It's been a year since I last did a dual boot / install linux onto a previous windows installation so things might have improved, but at that time, the default settings left very little room on the windows partition, and saying that the "user defined" partition manager wasn't intuitive would be a gross understatement.

I don't want to scare you away. It is doable, just be sure that you won't lose anything critical if it doesn't go as planned.
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Old April 13, 2009, 08:13 PM
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What if I installed a second HD?

Well I have all my files backed up on my external.

J
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Old April 13, 2009, 08:39 PM
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I would strongly recommend that you use the tools included with vista to resize your partition; in the past GParted would render vista partitions unusable and although this is probably fixed now it's better to stay on the safe side. This guide will steer you in the right direction: How to dual-boot Vista with Linux (Vista installed first) -- the step-by-step guide with screenshots If you look under the related how-tos there is also a guide to dual-booting with linux installed first; have a look at that if you want to install Vista x64 afterwards.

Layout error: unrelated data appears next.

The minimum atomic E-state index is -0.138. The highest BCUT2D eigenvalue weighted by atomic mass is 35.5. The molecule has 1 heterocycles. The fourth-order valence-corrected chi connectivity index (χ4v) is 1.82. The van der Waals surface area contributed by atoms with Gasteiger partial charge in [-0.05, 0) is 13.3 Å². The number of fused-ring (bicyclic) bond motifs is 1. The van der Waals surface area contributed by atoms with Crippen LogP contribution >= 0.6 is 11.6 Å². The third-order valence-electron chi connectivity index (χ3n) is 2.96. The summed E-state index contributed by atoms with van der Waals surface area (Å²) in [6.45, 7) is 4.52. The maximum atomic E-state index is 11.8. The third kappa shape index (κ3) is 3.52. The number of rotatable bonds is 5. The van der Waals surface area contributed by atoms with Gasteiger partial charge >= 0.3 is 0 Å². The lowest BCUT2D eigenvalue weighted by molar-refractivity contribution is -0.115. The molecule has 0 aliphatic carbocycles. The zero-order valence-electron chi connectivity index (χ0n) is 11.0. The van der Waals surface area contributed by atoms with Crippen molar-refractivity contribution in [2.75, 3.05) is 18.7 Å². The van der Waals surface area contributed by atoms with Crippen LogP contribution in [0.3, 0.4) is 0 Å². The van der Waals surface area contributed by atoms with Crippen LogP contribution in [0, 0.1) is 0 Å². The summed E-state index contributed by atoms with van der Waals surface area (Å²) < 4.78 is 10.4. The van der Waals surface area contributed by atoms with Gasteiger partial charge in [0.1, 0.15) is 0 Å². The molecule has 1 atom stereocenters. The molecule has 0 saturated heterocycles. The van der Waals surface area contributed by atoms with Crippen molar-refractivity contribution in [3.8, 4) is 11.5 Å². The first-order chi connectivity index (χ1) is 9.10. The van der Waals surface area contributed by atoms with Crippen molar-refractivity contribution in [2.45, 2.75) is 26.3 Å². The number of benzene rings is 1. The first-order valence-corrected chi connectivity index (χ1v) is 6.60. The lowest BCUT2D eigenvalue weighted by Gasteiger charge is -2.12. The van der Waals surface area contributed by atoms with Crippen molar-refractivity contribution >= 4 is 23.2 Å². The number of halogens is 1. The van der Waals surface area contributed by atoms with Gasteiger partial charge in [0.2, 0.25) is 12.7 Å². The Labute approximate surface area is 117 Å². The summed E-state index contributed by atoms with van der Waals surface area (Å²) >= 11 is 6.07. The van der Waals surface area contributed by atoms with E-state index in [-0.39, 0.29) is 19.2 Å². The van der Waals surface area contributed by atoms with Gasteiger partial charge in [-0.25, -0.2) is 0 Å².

Although it's unlikely that you will lose your data during the process a backup would be a very good idea.

And yes, you will be able to access your windows partitions from ubuntu. There is also a driver that will let you access linux partitions from windows, although I can't remember what it is called.

EDIT: As Dwayne mentioned, the Wubi installer will let you install Ubuntu without partitioning your drive and you can even uninstall everything from Add/Remove programs. I've used it successfully in the past, it's quite nifty.
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Last edited by Matt; April 13, 2009 at 08:47 PM.
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Old April 13, 2009, 08:42 PM
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Quote:
Originally Posted by HalifaxJ View Post
What if I installed a second HD?

Well I have all my files backed up on my external.

J
Second hard drive I ALWAYS recommend for new linux users.

Its a lot easier to not mess something up as long as you pay attention to drive orders and you don't have to worry about possibly damaging your Windows data.